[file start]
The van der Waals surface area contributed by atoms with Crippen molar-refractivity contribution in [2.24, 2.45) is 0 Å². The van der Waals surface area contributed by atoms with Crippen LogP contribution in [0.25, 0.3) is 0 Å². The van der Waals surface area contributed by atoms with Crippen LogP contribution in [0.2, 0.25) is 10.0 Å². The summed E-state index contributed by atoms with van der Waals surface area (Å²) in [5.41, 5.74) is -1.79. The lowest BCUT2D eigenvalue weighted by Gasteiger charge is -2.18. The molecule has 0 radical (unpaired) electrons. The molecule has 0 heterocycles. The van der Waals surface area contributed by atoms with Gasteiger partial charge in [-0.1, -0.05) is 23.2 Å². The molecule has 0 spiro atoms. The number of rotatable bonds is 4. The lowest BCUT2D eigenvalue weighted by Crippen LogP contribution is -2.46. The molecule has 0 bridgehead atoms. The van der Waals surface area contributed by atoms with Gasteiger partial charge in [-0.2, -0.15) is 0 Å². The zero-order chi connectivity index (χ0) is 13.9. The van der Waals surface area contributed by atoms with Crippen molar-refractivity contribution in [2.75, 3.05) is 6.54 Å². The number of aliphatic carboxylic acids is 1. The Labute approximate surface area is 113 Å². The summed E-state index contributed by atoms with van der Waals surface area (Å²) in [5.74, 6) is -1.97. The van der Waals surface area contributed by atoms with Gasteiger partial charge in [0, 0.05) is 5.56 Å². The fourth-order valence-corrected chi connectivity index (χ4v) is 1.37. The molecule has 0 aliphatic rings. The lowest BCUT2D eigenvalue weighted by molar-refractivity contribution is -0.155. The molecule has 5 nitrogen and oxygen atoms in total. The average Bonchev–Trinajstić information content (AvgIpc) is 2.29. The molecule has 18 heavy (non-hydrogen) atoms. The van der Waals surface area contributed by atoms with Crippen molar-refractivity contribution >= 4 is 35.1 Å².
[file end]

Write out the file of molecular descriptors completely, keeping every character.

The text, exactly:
The van der Waals surface area contributed by atoms with Crippen molar-refractivity contribution in [2.24, 2.45) is 0 Å². The van der Waals surface area contributed by atoms with Crippen LogP contribution in [0.25, 0.3) is 0 Å². The van der Waals surface area contributed by atoms with Crippen LogP contribution in [0.2, 0.25) is 10.0 Å². The summed E-state index contributed by atoms with van der Waals surface area (Å²) in [5.41, 5.74) is -1.79. The lowest BCUT2D eigenvalue weighted by Gasteiger charge is -2.18. The molecule has 0 radical (unpaired) electrons. The molecule has 0 heterocycles. The van der Waals surface area contributed by atoms with Gasteiger partial charge in [-0.1, -0.05) is 23.2 Å². The molecule has 0 spiro atoms. The number of rotatable bonds is 4. The lowest BCUT2D eigenvalue weighted by Crippen LogP contribution is -2.46. The molecule has 0 bridgehead atoms. The van der Waals surface area contributed by atoms with Gasteiger partial charge in [-0.2, -0.15) is 0 Å². The zero-order chi connectivity index (χ0) is 13.9. The van der Waals surface area contributed by atoms with Crippen molar-refractivity contribution in [2.75, 3.05) is 6.54 Å². The number of aliphatic carboxylic acids is 1. The Labute approximate surface area is 113 Å². The summed E-state index contributed by atoms with van der Waals surface area (Å²) in [5.74, 6) is -1.97. The van der Waals surface area contributed by atoms with Gasteiger partial charge in [0, 0.05) is 5.56 Å². The fourth-order valence-corrected chi connectivity index (χ4v) is 1.37. The molecule has 0 aliphatic rings. The lowest BCUT2D eigenvalue weighted by molar-refractivity contribution is -0.155. The molecule has 5 nitrogen and oxygen atoms in total. The average Bonchev–Trinajstić information content (AvgIpc) is 2.29. The molecule has 18 heavy (non-hydrogen) atoms. The van der Waals surface area contributed by atoms with Crippen molar-refractivity contribution >= 4 is 35.1 Å².